Headache, fatigue, fever, chills, muscle aches … these are the symptoms that appear when you stop breathing. They are announced systematically or almost at the beginning of your holidays and even on weekends.
Sure, you are not alone. The Dutch psychiatrist called these symptoms “leisure time illness”.
In a 2002 study of psychotherapy and psychosomatics, about 2,000 people participated, and 3% of them initially commented that they were suffering from “headache / migraine, fatigue, muscle aches, and nausea.” Rest period.
“In addition, viral infections (such as influenza and colds) are often reported during the holidays.”
These symptoms are mainly manifested in those with a “high workload” and in the manifestation of certain characteristics such as “inability to adapt to work conditions”.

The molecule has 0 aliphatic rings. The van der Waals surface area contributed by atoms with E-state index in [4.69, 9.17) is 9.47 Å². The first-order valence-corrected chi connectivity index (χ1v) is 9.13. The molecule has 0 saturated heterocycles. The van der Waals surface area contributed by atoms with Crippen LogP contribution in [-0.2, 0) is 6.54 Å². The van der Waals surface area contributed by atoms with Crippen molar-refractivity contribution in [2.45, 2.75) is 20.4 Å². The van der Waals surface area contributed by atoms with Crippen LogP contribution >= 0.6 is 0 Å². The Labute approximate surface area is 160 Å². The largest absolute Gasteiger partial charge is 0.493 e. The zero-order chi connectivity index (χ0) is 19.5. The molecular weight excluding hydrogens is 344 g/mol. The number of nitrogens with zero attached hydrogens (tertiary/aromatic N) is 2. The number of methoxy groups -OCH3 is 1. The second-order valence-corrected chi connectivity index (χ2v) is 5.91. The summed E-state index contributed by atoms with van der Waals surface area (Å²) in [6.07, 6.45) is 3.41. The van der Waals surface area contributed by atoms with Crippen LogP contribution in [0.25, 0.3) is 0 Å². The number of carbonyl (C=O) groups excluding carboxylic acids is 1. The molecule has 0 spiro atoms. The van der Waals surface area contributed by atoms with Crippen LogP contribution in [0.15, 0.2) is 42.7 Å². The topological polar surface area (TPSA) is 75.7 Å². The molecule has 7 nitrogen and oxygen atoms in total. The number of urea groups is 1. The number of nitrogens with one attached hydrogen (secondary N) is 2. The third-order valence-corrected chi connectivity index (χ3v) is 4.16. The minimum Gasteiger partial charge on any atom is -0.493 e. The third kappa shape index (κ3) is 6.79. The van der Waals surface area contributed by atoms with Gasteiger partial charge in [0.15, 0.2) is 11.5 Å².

Too much pressure
Do we see a real disease in these symptoms? Not sure: Moreover, no research has been done on this subject since the Dutch study.
On the other hand, these symptoms are an indication of stress overload and we do not get rid of it so easily.
If it is related to travel, it will gradually go away quickly and see its symptoms. But if he continues, it may be time to question himself.
Why is it difficult to move from job to job? Why is it difficult to disconnect? What are you afraid of when the machine stops? What gap can we fill by investing so much in work?
For everyone, the answer will be different. But the effects of stress associated with chronic work are common, and should be taken seriously.
The National Research and Safety Institute (INRS), which works to prevent accidents at work and at work, may experience physical (pain, sleep disturbances, abnormal sweating, etc.), emotional (pain), crying aggression, restlessness … or mental (concentration problems). , Difficulty in making ventures or decisions …).
When left unmanaged, they can be left astray and lose the right path.
Work-related stress is one of the heart’s greatest enemies. It is involved in some cancers and promotes depression and many other mental illnesses. “Resting disease”, really?